United States District Court, N.D. Alabama, Southern Division
MEMORANDUM OPINION 
H. ENGLAND, III UNITED STATES MAGISTRATE JUDGE.
January 23, 2019, Defendants City of Birmingham, Alabama, and
Officer Ivey Nicole Jackson (the “City
Defendants”) renewed their motion to dismiss this case
with prejudice for want of prosecution. (Doc. 56). Although
he had not joined in the original motion, Defendant Torrey
Gibbs (“Gibbs”) has joined in these
Defendants' renewed motion. (Doc. 57). The undersigned
provided a February 7, 2019 deadline for Plaintiff Quiandra
Johnson (“Johnson”) to respond. (Doc. 58).
However, Johnson did not comply with that deadline, instead
filing a response twelve days after it had passed. (Doc. 60).
Gibbs has filed a reply in support of the City
Defendants' motion. (Docs. 61). For the reasons stated
below, the City Defendants' motion to dismiss, (doc. 56),
is due to be GRANTED.
outset of this case, Johnson was represented by counsel. On
May 2, 2018, her counsel moved to withdraw. (Doc. 41).
Counsel attached a letter from Johnson dated the same day
stating Johnson was terminating the attorney-client
relationship and requesting the return of her file. (Doc.
41-1). Counsel represented to the court that she had provided
a copy of her motion to withdraw to Johnson and informed her
of her right to object within fourteen days. (Doc. 41 at 2).
Johnson did not object, and the undersigned granted the
motion to withdraw on May 21, 2018. (Doc. 42).
Johnson refused in large part to participate in this case. On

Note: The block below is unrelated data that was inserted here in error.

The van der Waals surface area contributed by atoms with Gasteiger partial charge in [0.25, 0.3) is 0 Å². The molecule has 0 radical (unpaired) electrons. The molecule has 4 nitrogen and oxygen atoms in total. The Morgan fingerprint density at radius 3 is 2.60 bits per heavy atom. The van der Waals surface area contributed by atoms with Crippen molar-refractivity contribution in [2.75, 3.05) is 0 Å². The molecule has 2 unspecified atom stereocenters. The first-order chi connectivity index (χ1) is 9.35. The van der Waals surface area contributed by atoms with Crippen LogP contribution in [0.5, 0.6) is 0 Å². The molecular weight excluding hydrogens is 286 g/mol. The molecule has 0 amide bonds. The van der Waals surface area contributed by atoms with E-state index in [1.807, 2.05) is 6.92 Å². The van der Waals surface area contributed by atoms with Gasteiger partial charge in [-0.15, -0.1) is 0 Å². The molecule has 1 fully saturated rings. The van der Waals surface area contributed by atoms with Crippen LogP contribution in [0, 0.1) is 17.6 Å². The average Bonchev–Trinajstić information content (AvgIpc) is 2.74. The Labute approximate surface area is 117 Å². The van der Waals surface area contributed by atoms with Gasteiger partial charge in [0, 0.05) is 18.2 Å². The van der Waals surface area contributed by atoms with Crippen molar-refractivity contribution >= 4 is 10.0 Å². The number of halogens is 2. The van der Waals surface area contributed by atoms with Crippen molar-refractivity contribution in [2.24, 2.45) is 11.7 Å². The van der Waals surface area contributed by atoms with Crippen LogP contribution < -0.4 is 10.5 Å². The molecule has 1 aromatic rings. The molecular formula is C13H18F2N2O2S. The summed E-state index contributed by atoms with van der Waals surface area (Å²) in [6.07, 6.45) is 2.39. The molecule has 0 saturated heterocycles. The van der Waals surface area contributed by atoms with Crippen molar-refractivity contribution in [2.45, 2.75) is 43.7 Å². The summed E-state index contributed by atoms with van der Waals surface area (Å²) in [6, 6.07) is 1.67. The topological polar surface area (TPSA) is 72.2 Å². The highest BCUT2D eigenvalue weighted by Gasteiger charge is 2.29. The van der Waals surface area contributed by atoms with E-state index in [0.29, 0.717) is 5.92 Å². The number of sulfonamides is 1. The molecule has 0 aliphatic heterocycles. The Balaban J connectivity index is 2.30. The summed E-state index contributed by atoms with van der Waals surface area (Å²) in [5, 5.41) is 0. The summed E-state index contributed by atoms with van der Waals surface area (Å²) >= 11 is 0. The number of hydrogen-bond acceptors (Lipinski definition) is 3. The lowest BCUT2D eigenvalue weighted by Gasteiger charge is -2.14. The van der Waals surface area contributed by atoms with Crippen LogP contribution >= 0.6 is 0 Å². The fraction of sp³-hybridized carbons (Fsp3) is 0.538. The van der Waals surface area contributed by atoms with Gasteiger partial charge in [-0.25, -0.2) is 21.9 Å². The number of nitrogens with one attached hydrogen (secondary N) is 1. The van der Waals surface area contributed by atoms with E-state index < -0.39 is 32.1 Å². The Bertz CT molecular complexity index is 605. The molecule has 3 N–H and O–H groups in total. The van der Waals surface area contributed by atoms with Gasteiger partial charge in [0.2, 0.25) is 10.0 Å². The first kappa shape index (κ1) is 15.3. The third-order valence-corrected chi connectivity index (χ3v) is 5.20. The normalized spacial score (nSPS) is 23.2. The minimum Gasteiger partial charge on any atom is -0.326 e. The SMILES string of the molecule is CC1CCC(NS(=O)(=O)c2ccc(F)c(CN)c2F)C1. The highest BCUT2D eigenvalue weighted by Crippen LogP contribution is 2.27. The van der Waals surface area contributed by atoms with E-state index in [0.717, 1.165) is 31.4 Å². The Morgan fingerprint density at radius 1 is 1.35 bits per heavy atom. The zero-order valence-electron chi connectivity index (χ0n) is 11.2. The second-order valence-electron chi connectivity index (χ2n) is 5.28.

October 1, 2018, the City and Officer Jackson moved to compel
discovery responses from Johnson and from Officer Gibbs,
which at that point were more than fifty days late. (Doc.
45). The undersigned set an opposition deadline, (doc. 46),
but neither party responded. The undersigned granted the
motion to compel on October 18, 2018, ordering discovery
responses by November 1, 2018. (Doc. 47).
November 2, 2018, the City Defendants moved to dismiss the
complaint for lack of prosecution. (Doc. 49). According to
the City Defendants, Johnson had not complied with the order
and had refused to produce responses, sit for her deposition,
or participate in the lawsuit at all without an attorney.
(Id. at 1-3). The City Defendants claimed that
Johnson has communicated her refusal to sit for her
deposition in multiple phone calls and her refusal to
participate in the case in one phone call. (Id. at
undersigned held a hearing on the motion to dismiss on
November 28, 2018. Although the order setting the hearing
noted in bold, underlined text that
“Plaintiff is required to attend the
hearing, ” (doc. 52), and one of the
undersigned's law clerks had called Plaintiff to inform
her of the date and time of the hearing and that she was
required to attend, Plaintiff did not appear at that hearing.
The undersigned's staff called Plaintiff to determine
whether she planned to attend, ultimately placing her on
speakerphone in open court. Because Plaintiff stated she
intended to pursue the case and was looking for new counsel,
the undersigned reset the hearing on the motion to dismiss,
providing “one final
opportunity to address the motion to dismiss
for failure to prosecute.” (Doc. 53) (emphasis in